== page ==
A famous photograph called The Pillars of Creation is shown above.
Sunday, February 19, 2012

7 Pillars of Creation

The book under consideration is The Seven Pillars of Creation: The Bible, Science, and the Ecology of Wonder by William P. Brown. Unlike the last book with a religious orientation that I blogged about this one is published by a scholarly press (Oxford University Press), and is extensively, indeed obsessively footnoted. (Over 250 footnotes for one 70 page chapter alone. The author is a professor of Old Testament studies at a major Protestant theological institute. So it doesn’t get more mainstream than that.

You’ll notice that the word “ecology” appears in the subtitle. That may set off warning bells in some people. Brown accepts the idea of global warming, or climate change, and sounds an alarm regarding the coming extinction of multiple species. Now I’m a sceptic regarding global warming, and frankly feel that the idea of “climate change” should be resisted. As you might expect though, I resist the idea of climate change for rather different reasons.

Climate change, in its current common usage, implies that there was a previous period of climate stasis when there was no change ongoing. Now it seems to me that the reality is that climate is pretty much a null concept. Robert Heinlein summed it up nicely when he wrote “Climate is what you expect. Weather is what you get.” Climate is simply a set of the aggregated and smoothed out observations of people over time. Unless it’s long enough, and accounts for the numerous variables that make up the weather, it really fails in any truly descriptive sense. Weather is always in a state of flux, and it is impossible to stuff it into the concept of climate, whether that climate is static or fluid.

From top left: 1. Polio virus. 2. Smallpox virus. 3. HIV in the process of budding. 4. Bubonic plague bacillus, yersinia pestis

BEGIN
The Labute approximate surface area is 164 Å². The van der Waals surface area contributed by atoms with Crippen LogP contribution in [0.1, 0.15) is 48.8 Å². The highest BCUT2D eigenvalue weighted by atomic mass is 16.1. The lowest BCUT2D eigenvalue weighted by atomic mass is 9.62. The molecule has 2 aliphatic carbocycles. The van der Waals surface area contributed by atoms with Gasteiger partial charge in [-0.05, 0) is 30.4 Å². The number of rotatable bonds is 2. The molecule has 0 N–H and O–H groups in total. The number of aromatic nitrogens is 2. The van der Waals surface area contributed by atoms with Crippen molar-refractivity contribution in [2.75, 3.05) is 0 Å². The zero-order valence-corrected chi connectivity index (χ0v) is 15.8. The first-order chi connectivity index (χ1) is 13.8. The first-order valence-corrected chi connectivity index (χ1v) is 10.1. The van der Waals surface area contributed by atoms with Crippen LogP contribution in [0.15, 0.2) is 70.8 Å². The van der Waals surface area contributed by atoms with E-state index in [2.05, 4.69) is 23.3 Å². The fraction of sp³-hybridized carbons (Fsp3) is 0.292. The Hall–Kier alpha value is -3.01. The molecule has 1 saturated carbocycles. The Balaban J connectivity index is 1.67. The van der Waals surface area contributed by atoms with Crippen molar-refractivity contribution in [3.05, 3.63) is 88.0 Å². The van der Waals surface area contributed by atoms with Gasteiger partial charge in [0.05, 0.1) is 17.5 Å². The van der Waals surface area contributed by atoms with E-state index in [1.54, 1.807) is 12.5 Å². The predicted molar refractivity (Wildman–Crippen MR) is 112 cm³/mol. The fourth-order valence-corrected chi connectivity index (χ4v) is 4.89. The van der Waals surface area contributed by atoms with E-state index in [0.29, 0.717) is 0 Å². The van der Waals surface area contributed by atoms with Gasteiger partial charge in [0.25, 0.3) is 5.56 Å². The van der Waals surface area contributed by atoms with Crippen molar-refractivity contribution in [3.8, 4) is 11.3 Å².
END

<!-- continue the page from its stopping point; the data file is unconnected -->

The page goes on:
Brown has comments on the wonder of the microscopic world. Now I’m not going to deny that it is interesting, mysterious, and beautiful, but he goes a bit far in his cautions about exterminating species. Some species do deserve to die. Over on the left, you’ll notice four microphotographs. Let me introduce you to Messrs. Polio, Smallpox, HIV, and the heavyweight champion, Mr. Yersinia Pestis, aka Bubonic Plague or the Black Death. Smallpox no longer exists in the wild, and polio is almost, but not quite conquered, but I say that if they were to disappear, I would not mourn. Would you?

Brown, who is a Christian minister and theologian, has the unfortunate habit of using BCE (Before Common Era) instead of the politically incorrect BC. This may be the house style of OUP, but in either in case it is unfortunate, and nonsensical. BCE and CE translate exactly into BC and AD (anno domini, year of the lord) as far as dates go. So why bother with the common era nonsense. Second, it is not a common era. The Jewish calendar differs by about 3800 years. Today, February 21, 2012, is Shvat 28, 5772. The Islamic calendar says this is the year 1433. God only knows what other calendars say. So the common era is not so common. That being the case, why bother with the nonsense?

Brown also quotes Paul Ehrlich as an authority. Now Ehrlich is known for his book The Polulation Bomb, which predicted the great famines of the 1980s. You didn’t know there were famines then? Well, Ehrlich was wrong. He was also on the losing side of a bet about the demand for certain metals. So he has a consistent losing streak. Why is he taken as an authority on anything?

He offers his own translations of a number of scriptural passages. In some cases the result can be jarring. In Genesis 1:31 we get “God saw everything that he had made, and, voila, it was extremely good.” That voila jars for a couple of reasons. First, the original passage was presumably in one language only, so the voila, seems an unnecessary attempt to indicate surprise or excitement. Second, God would hardly be caught speaking French, which is after all the devil’s language.